In the meantime, equity Crowdfunding will await final legislation from Italy’s version of the SEC, CONSOB. Its main priority will be to protect non-accredited investors, which is also happening in the US within the SEC.
However, Italy’s Crowdfunding limits its platforms to startups, not established businesses. Companies should not be in operation for more than four years. There are also other restrictions involved affecting the distribution of profits. Investors will not be getting quarterly dividends. The companies being funded also have to be at least 51% “natural persons”, not just legal entities. Lastly, Italian Crowdfunding also requires one “professional investor” or venture capitalist to secure the offering, and yearly output for Crowdfunding businesses has a ceiling of 5 million euros.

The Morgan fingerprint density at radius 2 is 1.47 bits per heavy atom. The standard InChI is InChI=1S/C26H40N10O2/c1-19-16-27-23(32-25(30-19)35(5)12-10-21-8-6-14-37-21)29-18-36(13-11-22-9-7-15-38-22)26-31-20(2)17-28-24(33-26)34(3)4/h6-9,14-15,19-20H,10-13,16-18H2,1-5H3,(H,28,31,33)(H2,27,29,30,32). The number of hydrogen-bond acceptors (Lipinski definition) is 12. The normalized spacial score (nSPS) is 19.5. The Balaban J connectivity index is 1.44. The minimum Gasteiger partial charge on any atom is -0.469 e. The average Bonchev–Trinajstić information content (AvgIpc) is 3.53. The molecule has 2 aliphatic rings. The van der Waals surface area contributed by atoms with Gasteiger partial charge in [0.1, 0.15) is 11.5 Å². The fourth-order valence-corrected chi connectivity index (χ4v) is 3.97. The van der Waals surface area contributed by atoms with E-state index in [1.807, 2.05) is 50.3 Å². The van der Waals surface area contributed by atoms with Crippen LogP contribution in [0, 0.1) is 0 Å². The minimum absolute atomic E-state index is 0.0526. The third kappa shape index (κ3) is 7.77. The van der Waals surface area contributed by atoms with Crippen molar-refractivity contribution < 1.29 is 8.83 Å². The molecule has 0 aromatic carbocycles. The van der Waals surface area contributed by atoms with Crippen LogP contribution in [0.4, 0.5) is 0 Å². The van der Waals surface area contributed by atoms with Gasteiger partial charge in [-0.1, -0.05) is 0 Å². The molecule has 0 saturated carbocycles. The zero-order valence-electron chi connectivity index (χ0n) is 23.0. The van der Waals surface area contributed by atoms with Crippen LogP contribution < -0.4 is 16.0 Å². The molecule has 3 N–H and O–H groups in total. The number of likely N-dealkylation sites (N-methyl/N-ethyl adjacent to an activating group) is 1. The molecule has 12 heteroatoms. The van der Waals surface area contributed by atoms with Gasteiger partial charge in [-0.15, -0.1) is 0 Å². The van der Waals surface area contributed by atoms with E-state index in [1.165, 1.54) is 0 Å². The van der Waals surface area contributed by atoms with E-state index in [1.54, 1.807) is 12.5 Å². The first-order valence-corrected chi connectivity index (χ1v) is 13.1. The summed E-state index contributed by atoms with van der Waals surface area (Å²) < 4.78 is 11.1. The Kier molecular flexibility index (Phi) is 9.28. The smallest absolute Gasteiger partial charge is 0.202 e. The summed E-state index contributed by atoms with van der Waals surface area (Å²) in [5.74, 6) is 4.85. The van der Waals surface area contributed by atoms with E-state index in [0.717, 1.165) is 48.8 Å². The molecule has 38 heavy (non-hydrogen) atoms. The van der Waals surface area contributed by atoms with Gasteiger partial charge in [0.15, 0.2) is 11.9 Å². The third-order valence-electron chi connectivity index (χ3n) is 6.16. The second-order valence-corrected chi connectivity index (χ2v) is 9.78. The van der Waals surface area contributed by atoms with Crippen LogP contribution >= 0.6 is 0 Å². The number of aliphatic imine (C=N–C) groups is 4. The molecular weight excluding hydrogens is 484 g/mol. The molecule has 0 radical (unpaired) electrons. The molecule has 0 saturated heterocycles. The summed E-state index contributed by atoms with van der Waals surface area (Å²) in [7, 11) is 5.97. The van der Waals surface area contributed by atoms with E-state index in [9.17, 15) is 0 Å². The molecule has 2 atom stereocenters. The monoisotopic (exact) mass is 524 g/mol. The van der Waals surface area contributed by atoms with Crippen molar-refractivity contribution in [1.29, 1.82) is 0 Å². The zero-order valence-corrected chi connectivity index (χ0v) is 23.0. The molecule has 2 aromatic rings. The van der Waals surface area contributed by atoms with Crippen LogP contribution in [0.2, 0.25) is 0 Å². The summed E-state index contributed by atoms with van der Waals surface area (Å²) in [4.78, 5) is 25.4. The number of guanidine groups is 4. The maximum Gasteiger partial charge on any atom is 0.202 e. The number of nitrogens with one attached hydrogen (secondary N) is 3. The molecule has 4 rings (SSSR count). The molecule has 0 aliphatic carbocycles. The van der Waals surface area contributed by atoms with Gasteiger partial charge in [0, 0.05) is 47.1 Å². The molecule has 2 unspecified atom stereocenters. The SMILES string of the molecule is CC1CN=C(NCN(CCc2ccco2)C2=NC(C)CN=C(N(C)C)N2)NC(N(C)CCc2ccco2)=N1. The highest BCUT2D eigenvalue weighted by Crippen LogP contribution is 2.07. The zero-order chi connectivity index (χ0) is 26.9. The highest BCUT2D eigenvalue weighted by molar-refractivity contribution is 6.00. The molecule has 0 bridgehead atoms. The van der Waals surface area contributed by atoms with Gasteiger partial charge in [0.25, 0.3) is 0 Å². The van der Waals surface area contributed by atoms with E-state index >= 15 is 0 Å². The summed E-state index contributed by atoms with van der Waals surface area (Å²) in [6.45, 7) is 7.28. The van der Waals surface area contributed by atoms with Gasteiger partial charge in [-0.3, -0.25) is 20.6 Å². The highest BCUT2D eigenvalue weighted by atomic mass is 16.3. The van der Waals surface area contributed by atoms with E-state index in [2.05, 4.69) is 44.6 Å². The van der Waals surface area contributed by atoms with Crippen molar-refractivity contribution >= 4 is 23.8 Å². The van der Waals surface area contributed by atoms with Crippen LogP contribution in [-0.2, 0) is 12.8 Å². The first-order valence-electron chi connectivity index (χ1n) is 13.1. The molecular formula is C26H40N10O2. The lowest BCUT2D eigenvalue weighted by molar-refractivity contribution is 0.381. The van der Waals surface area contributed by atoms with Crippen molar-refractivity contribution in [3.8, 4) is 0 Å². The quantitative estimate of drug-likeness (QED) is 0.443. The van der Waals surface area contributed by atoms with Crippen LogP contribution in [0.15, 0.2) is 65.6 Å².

In spite of certain restrictions on Italian Crowdfunding, and the challenges it still has to solve in the Italian government agencies, the Decreto Crescita takes a leap forward to legitimize Crowdfunding and transport it into a more extensive use. It’s one thing to have innovative ideas but it’s another thing to transform these ideas into businesses that will reach more people in society.
The Como Crowdfunding Event was capped by a cultural event and a visit to the quaint town of Lake Como. Of course, the participants were treated to a sumptuous spread of mouth-watering Italian dishes.
Now, that calls for another Congratulazioni!